I’m not sure you really understood the point of this piece. This was about the use of lifestyle in “Public Health.” You can personally use whatever term you want, but when governments and healthcare systems talk about diabetes they need to consider their words carefully. The use of the term lifestyle colors the entire discussion, implying that individual lifestyle choices led to T2 diabetes and individual choices can reverse and cure T2 diabetes. Diabetes of any kind is absolutely not simply a lifestyle disease.
What term would you prefer? Should public health officials also stop talking about “risk factors” when they discuss HIV? Or how about we no longer allow them to mention alcohol when they discuss cirrhosis of the liver, because some people get it without alcohol abuse? Diseases are unpleasant topics, and I don’t enjoy the stereotypes associated with diabetes any more than you do— but I still think that the last thing we need is the word police…
I understand as well as anyone else how the term doesn’t feel good to us, but that doesn’t make it invalid. Diabetes is a disease that in many cases risk of contracting can be reduced with lifestyle choices, and it is a disease that in many cases lifestyle is the most important element of managing once someone does have it. I’m acutely aware that this realization doesn’t feel good-- it doesn’t to me either-- but it’s still reality… And that’s why public health officials use that term, in my opinion rightly so. Certainly lifestyle isn’t the only factor, but it’s largely the only one we have any control over.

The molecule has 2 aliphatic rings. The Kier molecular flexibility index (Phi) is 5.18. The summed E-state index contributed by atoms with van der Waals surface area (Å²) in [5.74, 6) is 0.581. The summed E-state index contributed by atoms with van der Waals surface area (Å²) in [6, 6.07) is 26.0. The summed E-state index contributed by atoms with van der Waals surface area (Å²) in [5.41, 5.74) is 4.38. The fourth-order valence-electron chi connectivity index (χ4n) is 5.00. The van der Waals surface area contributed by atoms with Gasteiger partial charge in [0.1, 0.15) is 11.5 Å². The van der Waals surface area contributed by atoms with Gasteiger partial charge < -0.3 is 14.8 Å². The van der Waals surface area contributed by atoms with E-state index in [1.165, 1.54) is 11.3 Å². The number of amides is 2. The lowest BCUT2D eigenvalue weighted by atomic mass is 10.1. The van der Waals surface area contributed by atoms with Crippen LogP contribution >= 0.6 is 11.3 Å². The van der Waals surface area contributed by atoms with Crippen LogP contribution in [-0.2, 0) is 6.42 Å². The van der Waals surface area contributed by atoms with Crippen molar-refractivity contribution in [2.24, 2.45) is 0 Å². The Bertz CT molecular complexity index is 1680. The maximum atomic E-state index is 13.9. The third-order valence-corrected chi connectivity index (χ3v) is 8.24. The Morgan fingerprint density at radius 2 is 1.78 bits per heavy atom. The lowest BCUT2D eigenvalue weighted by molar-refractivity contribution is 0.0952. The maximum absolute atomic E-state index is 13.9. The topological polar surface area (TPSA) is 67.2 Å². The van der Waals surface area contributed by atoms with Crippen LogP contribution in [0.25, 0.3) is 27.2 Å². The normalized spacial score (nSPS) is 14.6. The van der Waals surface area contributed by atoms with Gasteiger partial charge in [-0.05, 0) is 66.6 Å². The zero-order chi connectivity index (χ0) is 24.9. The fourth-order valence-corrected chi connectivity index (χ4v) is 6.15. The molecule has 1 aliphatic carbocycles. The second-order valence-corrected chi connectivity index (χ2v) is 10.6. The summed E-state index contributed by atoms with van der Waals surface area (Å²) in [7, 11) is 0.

If we want to be leaders in the world of diabetes we can’t hide from that and pretend it doesn’t exist. We have to face it head on. We can do that by advocating healthy “lifestyles” accross the board, throughout society, which would both ultimately reduce the incidence of diabetes, help with the management of it and reduce complications and costs associated with it… What does hiding from the word and complaining about it being used in public health actually accomplish?
Are you sure it’s an implication and perhaps not an inference drawn by those who choose to be offended? Political correctness has been running amoking for a few years now, and it has shown no signs of slowing down, judging by the righteously indignant. I think we have far more important things to worry about, no? Well, I certainly do…
@Brian_BSC@Sam19@Nellje@phoenixbound@Judith_in_Portland—in other words–we need an @Everybody LOL…This discussion got edgy and I’m not sure why…It is very difficult days in Oregon right now. My husband did Incident Command training for a lot of the First Responders in the Roseburg area.
While music and my kitties are primary sources of comfort, we had been keeping vigil all day and night with a kitty who slipped away peacefully at 4AM the day of the shootings. Sleep not being possible, I extended my usual lunchtime listening to TED talks. Here’s one called How my Mind Came Back to Life and No One Knew. I thought many of you might find it interesting. It’s only 14 minutes…
Sorry Sam–but try the video sometime–the guy’s story is amazing and he writes well. It’s not meant to be pointed. I am just always fascinated by the often convoluted workings of our brains and this guy had to start from scratch, more or less, in getting words back…Blessings, as always…